Projects in the Churchyard

Over the years the Friends have been involved in a variety of interesting projects and we’d like to give you just a flavour of our achievements.

Bellie Churchyard consists of two sections separated by a stone wall. The old, lower section is the historical one and it contains what remains of the old church, the Mausoleum and many interesting headstones and monuments.     The old section requires most attention but work is also being carried out in the newer section.

ian-and-gordon-baxterGordon and Ian Baxter decided some years ago to improve Bellie Churchyard and generous legacies have been left by both brothers to ensure that the churchyard can be maintained for many years so come.  Gordon’s initial talks with three key players in Fochabers at the time (Reverend Canon Bernard McDonald of St Mary’s Church, Mr Hamish Moir of Bellie Church and Reverend Susan Wiffin of Gordon Chapel proved very encouraging and in 2002 these discussions led to the formation of ‘The Friends of Bellie Churchyard’(FOBCY).

Thus, a group of like-minded people came together for the benefit of the community, to promote the conservation, restoration and improvement of Bellie Churchyard, and to encourage public interest in its monuments, buildings and records together with its ecology and the natural beauty of its settings.  They also wanted to seek ways of improving public knowledge of the churchyard’s history.

With the support and help of the team from the Environmental Services Department of Moray Council, the FOBCY set to work.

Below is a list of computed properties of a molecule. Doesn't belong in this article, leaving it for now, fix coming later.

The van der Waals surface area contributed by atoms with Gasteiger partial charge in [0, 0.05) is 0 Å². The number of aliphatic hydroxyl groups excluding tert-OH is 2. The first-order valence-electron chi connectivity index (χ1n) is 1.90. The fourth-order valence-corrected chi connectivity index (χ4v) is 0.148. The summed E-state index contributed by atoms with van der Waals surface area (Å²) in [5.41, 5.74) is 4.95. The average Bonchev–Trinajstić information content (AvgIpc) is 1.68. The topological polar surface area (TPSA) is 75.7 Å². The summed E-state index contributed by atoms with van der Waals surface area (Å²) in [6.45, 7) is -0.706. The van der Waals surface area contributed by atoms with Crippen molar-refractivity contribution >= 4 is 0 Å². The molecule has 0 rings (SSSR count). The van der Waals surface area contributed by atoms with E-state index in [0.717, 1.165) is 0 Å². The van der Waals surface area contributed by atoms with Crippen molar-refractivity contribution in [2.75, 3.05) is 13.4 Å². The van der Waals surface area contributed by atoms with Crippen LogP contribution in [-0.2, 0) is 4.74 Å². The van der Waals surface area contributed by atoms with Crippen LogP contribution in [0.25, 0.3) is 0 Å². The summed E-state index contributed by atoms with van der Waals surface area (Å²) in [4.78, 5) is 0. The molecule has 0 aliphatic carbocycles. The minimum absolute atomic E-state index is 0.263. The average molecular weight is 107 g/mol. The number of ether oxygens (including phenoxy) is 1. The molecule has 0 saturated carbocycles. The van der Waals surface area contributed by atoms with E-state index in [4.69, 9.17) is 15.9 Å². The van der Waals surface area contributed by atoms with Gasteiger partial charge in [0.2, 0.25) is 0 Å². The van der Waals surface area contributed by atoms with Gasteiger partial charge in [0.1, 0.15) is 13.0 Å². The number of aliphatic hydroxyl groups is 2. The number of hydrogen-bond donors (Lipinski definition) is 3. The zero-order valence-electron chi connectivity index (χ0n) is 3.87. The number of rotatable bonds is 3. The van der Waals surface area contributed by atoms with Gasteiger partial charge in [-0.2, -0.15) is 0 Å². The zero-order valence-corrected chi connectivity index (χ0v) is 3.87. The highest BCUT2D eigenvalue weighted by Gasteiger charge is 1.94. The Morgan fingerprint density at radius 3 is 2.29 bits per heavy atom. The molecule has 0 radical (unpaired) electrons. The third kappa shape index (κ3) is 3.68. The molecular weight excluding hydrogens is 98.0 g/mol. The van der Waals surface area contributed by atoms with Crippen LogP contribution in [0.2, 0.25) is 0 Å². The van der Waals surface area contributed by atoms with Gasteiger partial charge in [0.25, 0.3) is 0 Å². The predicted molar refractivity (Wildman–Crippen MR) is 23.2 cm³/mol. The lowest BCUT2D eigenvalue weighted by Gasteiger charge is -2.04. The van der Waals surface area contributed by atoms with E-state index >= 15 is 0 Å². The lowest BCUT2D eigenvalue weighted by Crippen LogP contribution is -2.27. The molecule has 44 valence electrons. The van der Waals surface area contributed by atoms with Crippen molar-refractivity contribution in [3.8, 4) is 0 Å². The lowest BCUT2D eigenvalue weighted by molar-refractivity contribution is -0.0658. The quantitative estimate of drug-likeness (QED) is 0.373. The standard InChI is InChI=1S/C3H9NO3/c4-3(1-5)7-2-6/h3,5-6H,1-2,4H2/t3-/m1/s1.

Phase 1:

  • clearing ivy and self-seeded trees and plants;
  • planting bulbs, creating small garden areas;
  • upgrading paths;
  • the installation of seating;
  • repairs to damaged stones;
  • the creation of an improved car parking area. The ‘greencrete’ material used is environmentally friendly and prevents the ground from becoming boggy – a great benefit to visitors and especially appreciated by those attending funerals;
  • working in conjunction with the Royal Botanic Garden Edinburgh, a planting programme was introduced within the churchyard. New garden areas were established and maintained by members and volunteers who continue to enjoy coming along to our garden working parties.

Phase 2:

With the continuing support of our friends at Moray Council, FOBCY work to enhance the church
yard with a number of new and interesting features for visitors to enjoy:

  • an illustrative Information Board, featuring a design by local artist, John Tasker of Drybridge, provides an excellent guide – both practical and historical.
  • a splendid stone cross was erected where the entrance roadway joins the Spey Bay road – it can be clearly seen by those approaching and the inscription proudly reflects the origins of the churchyard dating back to 1130 AD.
  • The Moray Burial Ground Research Group (MBGRG),
    under the guidance of Bruce Bishop (a member of the FOBCY and a past chairman) spent many hours carefully collating the inscriptions on the gravestones.   Some 40 flat burial stones dating back to the early 1700’s were carefully uncovered *.   Each stone was recorded, photographed and then carefully covered up again to preserve it for generations to come. This information was subsequently published in ‘Monumental Inscriptions – Bellie Churchyard and the New Cemetery Parish of Bellie’